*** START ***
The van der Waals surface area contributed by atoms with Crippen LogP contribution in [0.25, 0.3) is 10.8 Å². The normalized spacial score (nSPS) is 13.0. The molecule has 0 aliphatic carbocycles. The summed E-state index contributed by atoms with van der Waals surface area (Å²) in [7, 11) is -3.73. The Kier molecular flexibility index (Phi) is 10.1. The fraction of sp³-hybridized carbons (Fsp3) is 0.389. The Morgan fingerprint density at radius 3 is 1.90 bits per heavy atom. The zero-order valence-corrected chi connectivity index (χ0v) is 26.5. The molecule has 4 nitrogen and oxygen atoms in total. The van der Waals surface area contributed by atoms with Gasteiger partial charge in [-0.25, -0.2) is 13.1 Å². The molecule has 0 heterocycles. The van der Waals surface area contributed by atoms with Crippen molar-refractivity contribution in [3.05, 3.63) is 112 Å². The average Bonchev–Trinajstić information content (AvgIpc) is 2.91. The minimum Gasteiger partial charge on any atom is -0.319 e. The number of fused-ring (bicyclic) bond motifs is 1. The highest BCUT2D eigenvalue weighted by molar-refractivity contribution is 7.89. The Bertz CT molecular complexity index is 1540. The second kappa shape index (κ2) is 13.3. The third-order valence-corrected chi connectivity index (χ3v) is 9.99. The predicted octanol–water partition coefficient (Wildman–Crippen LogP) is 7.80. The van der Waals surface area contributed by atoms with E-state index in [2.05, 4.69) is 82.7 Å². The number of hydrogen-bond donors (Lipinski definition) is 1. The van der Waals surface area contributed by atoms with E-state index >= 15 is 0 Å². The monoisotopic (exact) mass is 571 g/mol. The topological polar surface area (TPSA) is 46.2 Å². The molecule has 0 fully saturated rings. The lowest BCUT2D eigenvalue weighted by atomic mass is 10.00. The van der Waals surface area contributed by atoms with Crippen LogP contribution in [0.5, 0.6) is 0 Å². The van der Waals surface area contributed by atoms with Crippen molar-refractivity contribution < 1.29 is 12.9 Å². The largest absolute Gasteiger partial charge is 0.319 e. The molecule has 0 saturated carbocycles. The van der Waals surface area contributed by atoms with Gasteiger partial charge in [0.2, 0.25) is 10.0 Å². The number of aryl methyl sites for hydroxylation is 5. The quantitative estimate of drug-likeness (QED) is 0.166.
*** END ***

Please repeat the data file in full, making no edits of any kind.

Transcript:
The van der Waals surface area contributed by atoms with Crippen LogP contribution in [0.25, 0.3) is 10.8 Å². The normalized spacial score (nSPS) is 13.0. The molecule has 0 aliphatic carbocycles. The summed E-state index contributed by atoms with van der Waals surface area (Å²) in [7, 11) is -3.73. The Kier molecular flexibility index (Phi) is 10.1. The fraction of sp³-hybridized carbons (Fsp3) is 0.389. The Morgan fingerprint density at radius 3 is 1.90 bits per heavy atom. The zero-order valence-corrected chi connectivity index (χ0v) is 26.5. The molecule has 4 nitrogen and oxygen atoms in total. The van der Waals surface area contributed by atoms with Gasteiger partial charge in [-0.25, -0.2) is 13.1 Å². The molecule has 0 heterocycles. The van der Waals surface area contributed by atoms with Crippen molar-refractivity contribution in [3.05, 3.63) is 112 Å². The average Bonchev–Trinajstić information content (AvgIpc) is 2.91. The minimum Gasteiger partial charge on any atom is -0.319 e. The number of fused-ring (bicyclic) bond motifs is 1. The highest BCUT2D eigenvalue weighted by molar-refractivity contribution is 7.89. The Bertz CT molecular complexity index is 1540. The second kappa shape index (κ2) is 13.3. The third-order valence-corrected chi connectivity index (χ3v) is 9.99. The predicted octanol–water partition coefficient (Wildman–Crippen LogP) is 7.80. The van der Waals surface area contributed by atoms with E-state index in [2.05, 4.69) is 82.7 Å². The number of hydrogen-bond donors (Lipinski definition) is 1. The van der Waals surface area contributed by atoms with E-state index >= 15 is 0 Å². The monoisotopic (exact) mass is 571 g/mol. The topological polar surface area (TPSA) is 46.2 Å². The molecule has 0 fully saturated rings. The lowest BCUT2D eigenvalue weighted by atomic mass is 10.00. The van der Waals surface area contributed by atoms with Crippen LogP contribution in [0.5, 0.6) is 0 Å². The van der Waals surface area contributed by atoms with Crippen molar-refractivity contribution < 1.29 is 12.9 Å². The largest absolute Gasteiger partial charge is 0.319 e. The molecule has 0 saturated carbocycles. The van der Waals surface area contributed by atoms with Gasteiger partial charge in [0.2, 0.25) is 10.0 Å². The number of aryl methyl sites for hydroxylation is 5. The quantitative estimate of drug-likeness (QED) is 0.166.